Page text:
I say “we” with regard to the art. I’ll be doing a few, goofy comic-type things in the book, but most of the artwork will be the sort of thing that you’d expect to see in a wonder-invoking, far-future, science-fiction RPG book. Full-color, fully rendered characters, weapons that look like they’d actually work, and vehicles that are more interesting than the things I dash off with a straight-edge and a circle template.  Think of it this way: Schlock Mercenary, the comic strip, is the canonical story, but the comic’s artwork is mere caricature. The RPG book will show you that universe more clearly, and give you and your players much better starting points for your flights of fanciful shared storytelling.

Back to the task list: I’m also featured pretty heavily in the programming of LTUE, the SF&F symposium here in Utah on February 12th, 13th, and 14th (Thurs-Sat.) and at the end of February I’m flying to Chicago to record more Writing Excuses Master Class sessions.

You might get a movie review or two this month. I’ve seen Strange Magic and Into The Woods, and I’ll be seeing Jupiter Ascending, but the real time sink is actually writing them up.

And speaking of writing, I’ve got a bunch of prose fiction on my plate as well, so I should finish writing this, and start in on some actual work.

It’s 2015! Hello, Back to the Future, Part II

We watched Back to the Future, and then BackToTheFutureIIBack to the Future, Part II with our kids last night. The 2015 imagined by Robert Zemeckis was a satire (of course,) and lots of people have discussed where it hit and where it missed.

It was particularly interesting to watch my kids react to the film. Flying cars and hoverboards? Very cool! Self-drying clothing? Don’t be silly. People sitting around a microwave pizza engrossed in the programming on their wearable devices? Well, duh. Why’s that scene even THERE? We know THAT.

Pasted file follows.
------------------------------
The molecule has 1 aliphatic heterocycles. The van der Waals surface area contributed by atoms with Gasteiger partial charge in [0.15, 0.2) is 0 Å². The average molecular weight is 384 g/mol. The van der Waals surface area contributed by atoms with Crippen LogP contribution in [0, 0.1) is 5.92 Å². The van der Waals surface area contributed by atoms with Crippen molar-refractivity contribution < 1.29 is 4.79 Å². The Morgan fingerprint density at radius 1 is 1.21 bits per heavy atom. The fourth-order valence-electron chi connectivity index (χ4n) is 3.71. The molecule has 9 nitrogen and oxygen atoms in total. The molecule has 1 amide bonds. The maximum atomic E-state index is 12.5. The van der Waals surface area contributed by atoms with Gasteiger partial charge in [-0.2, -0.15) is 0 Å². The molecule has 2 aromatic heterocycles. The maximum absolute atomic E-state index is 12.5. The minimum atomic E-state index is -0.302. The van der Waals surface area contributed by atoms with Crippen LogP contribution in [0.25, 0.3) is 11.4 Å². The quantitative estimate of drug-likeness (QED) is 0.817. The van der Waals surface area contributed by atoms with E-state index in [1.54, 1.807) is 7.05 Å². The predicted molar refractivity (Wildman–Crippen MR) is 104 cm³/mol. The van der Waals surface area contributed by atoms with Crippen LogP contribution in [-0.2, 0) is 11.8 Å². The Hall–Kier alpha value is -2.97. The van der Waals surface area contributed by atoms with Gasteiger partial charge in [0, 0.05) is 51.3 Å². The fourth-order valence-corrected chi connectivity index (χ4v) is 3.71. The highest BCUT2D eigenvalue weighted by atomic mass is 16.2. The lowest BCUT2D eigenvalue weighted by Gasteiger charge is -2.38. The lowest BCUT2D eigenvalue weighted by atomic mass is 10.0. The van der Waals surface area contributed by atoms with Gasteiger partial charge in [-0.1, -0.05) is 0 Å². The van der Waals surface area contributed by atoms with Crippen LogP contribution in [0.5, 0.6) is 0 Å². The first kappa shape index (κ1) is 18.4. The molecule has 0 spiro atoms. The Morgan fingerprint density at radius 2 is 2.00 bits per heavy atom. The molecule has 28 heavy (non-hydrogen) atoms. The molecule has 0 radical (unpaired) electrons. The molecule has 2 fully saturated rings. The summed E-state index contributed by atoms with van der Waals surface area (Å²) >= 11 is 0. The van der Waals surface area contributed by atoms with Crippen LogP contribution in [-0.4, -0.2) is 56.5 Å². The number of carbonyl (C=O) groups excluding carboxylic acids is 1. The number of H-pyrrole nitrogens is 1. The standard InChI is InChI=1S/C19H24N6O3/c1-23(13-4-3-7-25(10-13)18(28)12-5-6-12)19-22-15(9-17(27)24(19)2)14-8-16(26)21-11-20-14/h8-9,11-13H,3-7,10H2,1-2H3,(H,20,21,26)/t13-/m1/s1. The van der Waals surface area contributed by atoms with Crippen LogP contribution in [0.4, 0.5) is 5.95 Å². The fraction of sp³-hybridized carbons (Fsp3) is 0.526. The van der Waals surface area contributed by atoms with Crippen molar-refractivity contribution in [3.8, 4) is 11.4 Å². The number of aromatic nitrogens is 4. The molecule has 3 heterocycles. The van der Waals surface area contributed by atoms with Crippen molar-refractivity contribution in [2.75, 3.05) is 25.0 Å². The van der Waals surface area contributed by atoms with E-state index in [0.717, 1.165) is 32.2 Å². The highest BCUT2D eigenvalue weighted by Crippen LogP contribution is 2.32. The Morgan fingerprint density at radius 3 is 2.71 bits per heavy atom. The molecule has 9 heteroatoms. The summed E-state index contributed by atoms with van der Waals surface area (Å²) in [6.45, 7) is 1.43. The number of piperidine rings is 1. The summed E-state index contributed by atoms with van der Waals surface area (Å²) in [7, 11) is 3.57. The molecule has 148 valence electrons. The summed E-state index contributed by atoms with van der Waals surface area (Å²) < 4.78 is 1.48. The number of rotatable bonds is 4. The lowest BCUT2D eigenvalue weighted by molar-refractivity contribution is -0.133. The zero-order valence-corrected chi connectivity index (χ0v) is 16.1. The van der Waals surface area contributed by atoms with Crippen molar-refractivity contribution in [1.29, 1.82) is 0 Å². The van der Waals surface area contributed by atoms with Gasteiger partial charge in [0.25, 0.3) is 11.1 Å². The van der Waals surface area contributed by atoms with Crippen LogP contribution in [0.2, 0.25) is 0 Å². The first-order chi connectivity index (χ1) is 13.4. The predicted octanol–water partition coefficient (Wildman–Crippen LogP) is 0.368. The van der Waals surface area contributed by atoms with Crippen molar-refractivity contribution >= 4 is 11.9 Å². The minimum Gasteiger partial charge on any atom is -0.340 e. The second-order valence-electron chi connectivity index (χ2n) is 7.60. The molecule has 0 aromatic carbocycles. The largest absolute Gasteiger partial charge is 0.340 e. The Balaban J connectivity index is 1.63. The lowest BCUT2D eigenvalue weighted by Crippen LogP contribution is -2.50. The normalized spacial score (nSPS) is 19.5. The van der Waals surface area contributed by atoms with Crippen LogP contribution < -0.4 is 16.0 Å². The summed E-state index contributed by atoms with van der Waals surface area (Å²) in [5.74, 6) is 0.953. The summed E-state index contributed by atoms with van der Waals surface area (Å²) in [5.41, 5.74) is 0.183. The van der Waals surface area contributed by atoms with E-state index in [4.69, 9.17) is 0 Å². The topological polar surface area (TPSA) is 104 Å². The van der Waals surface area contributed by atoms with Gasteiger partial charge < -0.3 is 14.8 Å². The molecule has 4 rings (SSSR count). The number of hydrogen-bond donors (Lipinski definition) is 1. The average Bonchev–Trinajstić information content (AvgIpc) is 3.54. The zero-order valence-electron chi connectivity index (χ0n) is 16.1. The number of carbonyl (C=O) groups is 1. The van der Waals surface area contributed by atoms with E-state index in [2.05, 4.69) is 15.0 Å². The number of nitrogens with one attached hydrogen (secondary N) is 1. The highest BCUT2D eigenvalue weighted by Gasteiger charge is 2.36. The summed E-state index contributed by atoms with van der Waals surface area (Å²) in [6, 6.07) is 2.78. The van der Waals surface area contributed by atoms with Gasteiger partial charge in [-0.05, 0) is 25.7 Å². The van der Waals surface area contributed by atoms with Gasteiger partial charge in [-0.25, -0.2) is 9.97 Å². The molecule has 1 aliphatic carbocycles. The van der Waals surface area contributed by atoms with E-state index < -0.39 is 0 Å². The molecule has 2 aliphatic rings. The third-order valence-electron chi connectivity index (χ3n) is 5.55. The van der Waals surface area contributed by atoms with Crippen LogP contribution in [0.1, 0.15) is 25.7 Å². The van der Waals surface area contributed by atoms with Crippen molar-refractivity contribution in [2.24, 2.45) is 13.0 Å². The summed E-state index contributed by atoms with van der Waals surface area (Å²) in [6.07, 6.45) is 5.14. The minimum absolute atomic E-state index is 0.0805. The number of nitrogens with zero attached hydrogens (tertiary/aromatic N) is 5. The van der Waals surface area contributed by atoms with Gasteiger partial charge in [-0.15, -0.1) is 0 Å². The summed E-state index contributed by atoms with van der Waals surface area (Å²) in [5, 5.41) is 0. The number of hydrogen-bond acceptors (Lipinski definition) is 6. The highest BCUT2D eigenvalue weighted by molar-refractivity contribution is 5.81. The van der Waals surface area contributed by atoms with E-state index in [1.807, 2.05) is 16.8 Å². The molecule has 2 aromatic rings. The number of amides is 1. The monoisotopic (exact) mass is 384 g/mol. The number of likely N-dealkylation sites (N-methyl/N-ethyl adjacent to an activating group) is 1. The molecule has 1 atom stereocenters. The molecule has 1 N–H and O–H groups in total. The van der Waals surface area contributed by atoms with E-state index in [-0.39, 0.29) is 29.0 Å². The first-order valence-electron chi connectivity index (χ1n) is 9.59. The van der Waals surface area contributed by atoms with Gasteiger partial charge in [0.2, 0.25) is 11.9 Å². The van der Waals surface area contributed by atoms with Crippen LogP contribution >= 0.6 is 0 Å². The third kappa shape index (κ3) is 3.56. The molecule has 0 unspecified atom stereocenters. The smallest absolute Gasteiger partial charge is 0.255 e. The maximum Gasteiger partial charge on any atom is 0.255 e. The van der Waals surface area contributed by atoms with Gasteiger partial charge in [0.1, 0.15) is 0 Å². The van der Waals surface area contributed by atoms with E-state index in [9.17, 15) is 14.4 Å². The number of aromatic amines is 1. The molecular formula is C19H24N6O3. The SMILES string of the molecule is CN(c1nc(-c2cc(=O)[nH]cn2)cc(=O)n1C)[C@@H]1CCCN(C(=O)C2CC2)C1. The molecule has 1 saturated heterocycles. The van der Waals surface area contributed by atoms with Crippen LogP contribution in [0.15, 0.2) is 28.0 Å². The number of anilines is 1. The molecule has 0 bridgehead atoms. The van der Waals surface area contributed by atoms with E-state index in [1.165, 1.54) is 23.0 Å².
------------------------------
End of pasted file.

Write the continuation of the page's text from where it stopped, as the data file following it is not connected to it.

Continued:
Remember the bit where Marty, Jr. watches six channels at once on the TV? My kids shrugged. Six is kind of silly. They max out at two or three — YouTube in one window, and a sandbox game like Minecraft or Terraria in a another,  and a play-through video in a third. Why would you do six if none of them are interactive?

All that aside, they liked the film, and they’re really looking forward to the third one at some point today. Me, I remember being kind of upset at the “downer” ending of Back to the Future Part II, and my memory of it was Marty standing in the rain. No, it ended with Doc Brown saying “Great Scott!” and then fainting, and those last moments of the film were far more enjoyable than I remember them. Maybe the films of the last 15 years have reprogrammed me to enjoy middle-act endings.

I could be wrong, but I think the big thing that Back to The Future Parts II and III gave us was a rebirth of serial cinema. Without their commercial success, Hollywood wouldn’t have greenlit Peter Jackson’s Lord of the Rings trilogy, and comic-book movies might still be what they were in the 80’s. Hollywood thought Zemeckis was crazy at the time. I’m glad he had Spielberg on his side, because I’ve loved the serial cinema of the last 15 years.